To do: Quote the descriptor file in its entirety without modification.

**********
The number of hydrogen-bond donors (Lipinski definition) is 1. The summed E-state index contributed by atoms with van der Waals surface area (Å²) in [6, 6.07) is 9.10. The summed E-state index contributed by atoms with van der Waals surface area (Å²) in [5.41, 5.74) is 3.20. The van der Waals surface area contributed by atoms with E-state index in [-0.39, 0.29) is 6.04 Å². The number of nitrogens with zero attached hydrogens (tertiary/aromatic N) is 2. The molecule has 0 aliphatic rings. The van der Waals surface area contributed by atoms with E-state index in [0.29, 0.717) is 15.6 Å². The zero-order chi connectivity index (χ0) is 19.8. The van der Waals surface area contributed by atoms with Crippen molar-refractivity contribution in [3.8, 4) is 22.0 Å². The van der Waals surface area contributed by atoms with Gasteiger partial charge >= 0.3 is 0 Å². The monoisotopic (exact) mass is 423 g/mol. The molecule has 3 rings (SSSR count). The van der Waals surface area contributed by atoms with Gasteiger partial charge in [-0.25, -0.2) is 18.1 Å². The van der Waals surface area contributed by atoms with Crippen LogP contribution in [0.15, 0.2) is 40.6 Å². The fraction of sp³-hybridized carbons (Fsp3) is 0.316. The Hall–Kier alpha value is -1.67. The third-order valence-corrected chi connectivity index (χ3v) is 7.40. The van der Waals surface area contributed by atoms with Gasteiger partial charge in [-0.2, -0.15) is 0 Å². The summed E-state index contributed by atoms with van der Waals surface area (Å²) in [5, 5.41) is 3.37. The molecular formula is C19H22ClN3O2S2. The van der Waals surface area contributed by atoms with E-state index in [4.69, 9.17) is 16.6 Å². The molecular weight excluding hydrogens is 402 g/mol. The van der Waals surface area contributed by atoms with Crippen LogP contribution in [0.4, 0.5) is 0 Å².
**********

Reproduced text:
The number of hydrogen-bond donors (Lipinski definition) is 1. The summed E-state index contributed by atoms with van der Waals surface area (Å²) in [6, 6.07) is 9.10. The summed E-state index contributed by atoms with van der Waals surface area (Å²) in [5.41, 5.74) is 3.20. The van der Waals surface area contributed by atoms with E-state index in [-0.39, 0.29) is 6.04 Å². The number of nitrogens with zero attached hydrogens (tertiary/aromatic N) is 2. The molecule has 0 aliphatic rings. The van der Waals surface area contributed by atoms with E-state index in [0.29, 0.717) is 15.6 Å². The zero-order chi connectivity index (χ0) is 19.8. The van der Waals surface area contributed by atoms with Crippen molar-refractivity contribution in [3.8, 4) is 22.0 Å². The van der Waals surface area contributed by atoms with Gasteiger partial charge >= 0.3 is 0 Å². The monoisotopic (exact) mass is 423 g/mol. The molecule has 3 rings (SSSR count). The van der Waals surface area contributed by atoms with Gasteiger partial charge in [-0.25, -0.2) is 18.1 Å². The van der Waals surface area contributed by atoms with Crippen LogP contribution in [0.15, 0.2) is 40.6 Å². The fraction of sp³-hybridized carbons (Fsp3) is 0.316. The Hall–Kier alpha value is -1.67. The third-order valence-corrected chi connectivity index (χ3v) is 7.40. The van der Waals surface area contributed by atoms with Gasteiger partial charge in [-0.2, -0.15) is 0 Å². The summed E-state index contributed by atoms with van der Waals surface area (Å²) in [5, 5.41) is 3.37. The molecular formula is C19H22ClN3O2S2. The van der Waals surface area contributed by atoms with E-state index in [4.69, 9.17) is 16.6 Å². The molecular weight excluding hydrogens is 402 g/mol. The van der Waals surface area contributed by atoms with Crippen LogP contribution in [0.4, 0.5) is 0 Å².